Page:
Explore Aberdares National Park

Explore Aberdares National Park : Stretching 100 km across the heart of Kenya, the Aberdares National Park rises like a row of pointed fangs. This remote mountain range, which is about an hour’s drive from Nairobi, extends past the snow-capped summits of Mount Kenya nearly all the way to the equator. Following the rift lakes of Naivasha, Elementaita, and Nakuru, the Aberdares form the eastern rim of the Great Rift Valley. the tallest peak in the Aberdares National Park is 4000 metres. There are a tonne of animals, thick forests, roaring waterfalls, and breathtaking views all within this immaculate and protected park.

With their lime green foliage, the tea-growing regions are as stunning as ever, bearing witness to abundant rainfall. The Aberdares are home to trout leaping in crystal clear streams, sage green flags waving from the forest canopy at the brilliant blue sky, and mist curling through ferns in the early morning hours. In the Aberdares, summertime evokes memories of England’s golden age. Of course, sunny days are tempered in the winter months by the Aberdares with a gloomy, dreary drizzle that makes you want to crawl into bed.

Why you should visit Aberdare National Park

The Aberdares range gives life to the term ‘breathtaking’. It is 100km long with few access points. From Nairobi, you are eased into the splendour of the mountains with the Aberdares Forest range. First the obscenely green tea farms, then, in the distance, the peaks of Ol Donyo, Lesatima and Kinangop. As CS Lewis wrote, “The further up and the further in you go, the bigger everything gets. The inside is larger than the outside”, and it’s true of the Aberdares National Park. The further you travel, the higher, colder and most fantastical the ranges appear. Below 3000 metres The Indigenous rainforest comprises groves of Macaranga and Eucalyptus, which, when you climb higher, become fields of fat bamboo, cedar, camphor, podo, and moorland. On the Eastern side of the lower mountain, the gentle forested slopes have an abundance of wildlife. On these rarely visited hills there are elephant, buffalo, hyena, rhino, leopard, forest hogs, and the rare African golden cat. This is the last home of the critically endangered mountain bongo, of which there is estimated to be less than 100 in the world.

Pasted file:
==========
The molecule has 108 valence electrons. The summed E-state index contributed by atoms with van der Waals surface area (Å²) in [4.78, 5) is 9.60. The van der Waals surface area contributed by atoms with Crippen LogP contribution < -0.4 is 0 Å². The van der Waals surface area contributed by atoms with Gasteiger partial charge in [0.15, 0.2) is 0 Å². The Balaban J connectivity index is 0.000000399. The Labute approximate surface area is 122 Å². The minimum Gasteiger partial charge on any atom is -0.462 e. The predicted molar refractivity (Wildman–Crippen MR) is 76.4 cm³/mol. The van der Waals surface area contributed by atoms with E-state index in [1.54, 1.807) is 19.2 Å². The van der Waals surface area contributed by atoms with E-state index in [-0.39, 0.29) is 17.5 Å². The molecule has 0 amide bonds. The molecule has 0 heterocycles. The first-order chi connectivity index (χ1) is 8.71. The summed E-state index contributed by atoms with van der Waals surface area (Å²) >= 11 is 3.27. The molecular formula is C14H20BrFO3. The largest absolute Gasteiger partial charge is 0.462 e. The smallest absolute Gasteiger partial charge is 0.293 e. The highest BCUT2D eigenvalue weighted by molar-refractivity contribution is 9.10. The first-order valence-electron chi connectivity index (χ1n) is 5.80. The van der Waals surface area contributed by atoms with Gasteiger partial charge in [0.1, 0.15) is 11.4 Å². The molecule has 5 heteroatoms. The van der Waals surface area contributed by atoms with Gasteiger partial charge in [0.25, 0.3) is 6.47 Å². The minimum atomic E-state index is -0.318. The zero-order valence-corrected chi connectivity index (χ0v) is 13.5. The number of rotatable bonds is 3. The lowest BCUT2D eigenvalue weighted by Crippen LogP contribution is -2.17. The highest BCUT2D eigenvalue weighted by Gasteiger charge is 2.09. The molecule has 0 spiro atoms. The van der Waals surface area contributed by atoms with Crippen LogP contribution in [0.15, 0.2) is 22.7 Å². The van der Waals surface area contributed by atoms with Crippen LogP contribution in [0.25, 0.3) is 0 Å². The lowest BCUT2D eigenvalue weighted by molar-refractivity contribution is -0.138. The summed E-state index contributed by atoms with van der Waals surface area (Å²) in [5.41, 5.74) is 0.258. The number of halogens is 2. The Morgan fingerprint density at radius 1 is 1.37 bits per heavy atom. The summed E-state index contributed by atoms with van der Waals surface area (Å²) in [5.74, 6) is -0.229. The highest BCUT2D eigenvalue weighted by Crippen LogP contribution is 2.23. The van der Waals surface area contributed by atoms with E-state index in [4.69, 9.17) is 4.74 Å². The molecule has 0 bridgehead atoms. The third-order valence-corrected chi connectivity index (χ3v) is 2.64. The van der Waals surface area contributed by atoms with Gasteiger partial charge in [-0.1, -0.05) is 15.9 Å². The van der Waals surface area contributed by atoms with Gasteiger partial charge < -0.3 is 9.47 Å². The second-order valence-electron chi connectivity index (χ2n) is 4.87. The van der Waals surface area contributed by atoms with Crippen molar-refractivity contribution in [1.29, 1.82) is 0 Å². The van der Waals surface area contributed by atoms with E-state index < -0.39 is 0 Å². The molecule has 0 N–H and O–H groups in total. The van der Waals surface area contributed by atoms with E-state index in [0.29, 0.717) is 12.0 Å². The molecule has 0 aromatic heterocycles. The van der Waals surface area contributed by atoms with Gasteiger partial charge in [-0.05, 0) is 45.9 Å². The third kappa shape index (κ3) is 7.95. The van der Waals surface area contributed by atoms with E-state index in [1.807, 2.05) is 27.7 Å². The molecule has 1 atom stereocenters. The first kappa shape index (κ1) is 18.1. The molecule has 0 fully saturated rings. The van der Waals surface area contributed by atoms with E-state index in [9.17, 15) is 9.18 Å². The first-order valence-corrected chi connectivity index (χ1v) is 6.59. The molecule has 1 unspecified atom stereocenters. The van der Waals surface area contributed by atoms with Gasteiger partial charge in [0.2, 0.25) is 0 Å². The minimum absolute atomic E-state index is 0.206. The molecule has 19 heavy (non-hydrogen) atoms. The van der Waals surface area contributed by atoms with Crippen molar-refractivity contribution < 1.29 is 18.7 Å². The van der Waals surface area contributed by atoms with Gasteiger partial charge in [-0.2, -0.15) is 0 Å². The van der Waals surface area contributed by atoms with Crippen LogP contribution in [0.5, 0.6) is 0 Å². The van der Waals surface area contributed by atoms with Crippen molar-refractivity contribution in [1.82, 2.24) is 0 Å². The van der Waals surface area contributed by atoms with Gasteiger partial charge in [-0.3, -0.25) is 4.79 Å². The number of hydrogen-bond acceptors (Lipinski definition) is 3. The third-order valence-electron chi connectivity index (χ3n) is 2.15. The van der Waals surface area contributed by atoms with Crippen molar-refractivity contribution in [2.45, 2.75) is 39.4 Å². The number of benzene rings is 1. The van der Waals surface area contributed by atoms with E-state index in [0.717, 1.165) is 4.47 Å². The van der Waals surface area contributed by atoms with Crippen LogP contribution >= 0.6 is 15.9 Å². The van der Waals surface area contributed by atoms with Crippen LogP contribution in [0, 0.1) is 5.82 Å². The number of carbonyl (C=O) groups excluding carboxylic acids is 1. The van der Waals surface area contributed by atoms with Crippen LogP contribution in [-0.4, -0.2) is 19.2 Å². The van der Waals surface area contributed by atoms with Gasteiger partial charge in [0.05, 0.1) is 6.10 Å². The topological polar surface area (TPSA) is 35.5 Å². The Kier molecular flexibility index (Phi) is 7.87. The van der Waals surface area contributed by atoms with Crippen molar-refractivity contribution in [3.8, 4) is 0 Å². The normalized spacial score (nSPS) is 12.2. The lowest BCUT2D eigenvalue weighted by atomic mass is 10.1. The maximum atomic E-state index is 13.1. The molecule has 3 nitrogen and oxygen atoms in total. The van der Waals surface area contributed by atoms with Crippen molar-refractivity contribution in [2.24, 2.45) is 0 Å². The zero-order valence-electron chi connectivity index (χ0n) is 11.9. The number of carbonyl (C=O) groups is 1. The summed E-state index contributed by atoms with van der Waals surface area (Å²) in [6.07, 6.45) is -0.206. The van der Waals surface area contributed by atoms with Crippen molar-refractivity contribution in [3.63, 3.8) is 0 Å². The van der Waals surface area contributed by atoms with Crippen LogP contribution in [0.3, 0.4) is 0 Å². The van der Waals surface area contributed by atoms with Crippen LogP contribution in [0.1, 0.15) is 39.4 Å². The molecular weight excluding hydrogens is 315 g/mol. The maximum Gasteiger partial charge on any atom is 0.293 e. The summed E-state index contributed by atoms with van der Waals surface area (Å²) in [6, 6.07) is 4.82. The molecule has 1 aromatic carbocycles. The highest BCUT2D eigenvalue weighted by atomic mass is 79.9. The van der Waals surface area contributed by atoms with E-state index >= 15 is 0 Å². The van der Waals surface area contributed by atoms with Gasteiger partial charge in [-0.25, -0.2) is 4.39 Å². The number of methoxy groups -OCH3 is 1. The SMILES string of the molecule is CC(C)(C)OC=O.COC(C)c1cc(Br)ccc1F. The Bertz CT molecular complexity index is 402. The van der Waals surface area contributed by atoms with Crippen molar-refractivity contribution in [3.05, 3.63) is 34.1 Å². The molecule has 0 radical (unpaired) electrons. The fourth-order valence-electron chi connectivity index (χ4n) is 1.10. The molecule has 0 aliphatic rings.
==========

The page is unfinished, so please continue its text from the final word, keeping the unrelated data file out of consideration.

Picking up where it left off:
At 3000 metres, the Aberdares National Park is primarily above treeline, with the Forest Reserve covering the lower slopes. Excellent walking and trekking routes lead from the high park’s forested slopes into the moorland below. Lesatima (4000 m), Kinangop (3906 m), and Kipipiri (3349 m) are the high peaks, marked by alpine grass and the phallic outline of enormous lobelia on occasion. The Aberdares have very little in the way of a road network; in fact, it is nearly impossible to travel from north to south. The Aberdares National Park is home to three primary waterfalls. The 300-meter drop of the Karura Falls is into the river below. The trail that connects the two main gates allows you to walk over the top of Karura Falls and over the Kinangop plateau.

The Chania Falls are simpler to reach but smaller than the Gura Falls, which are 305 metres high and lack an official track. Having a guide is recommended because the Aberdares are home to a variety of species, including lions.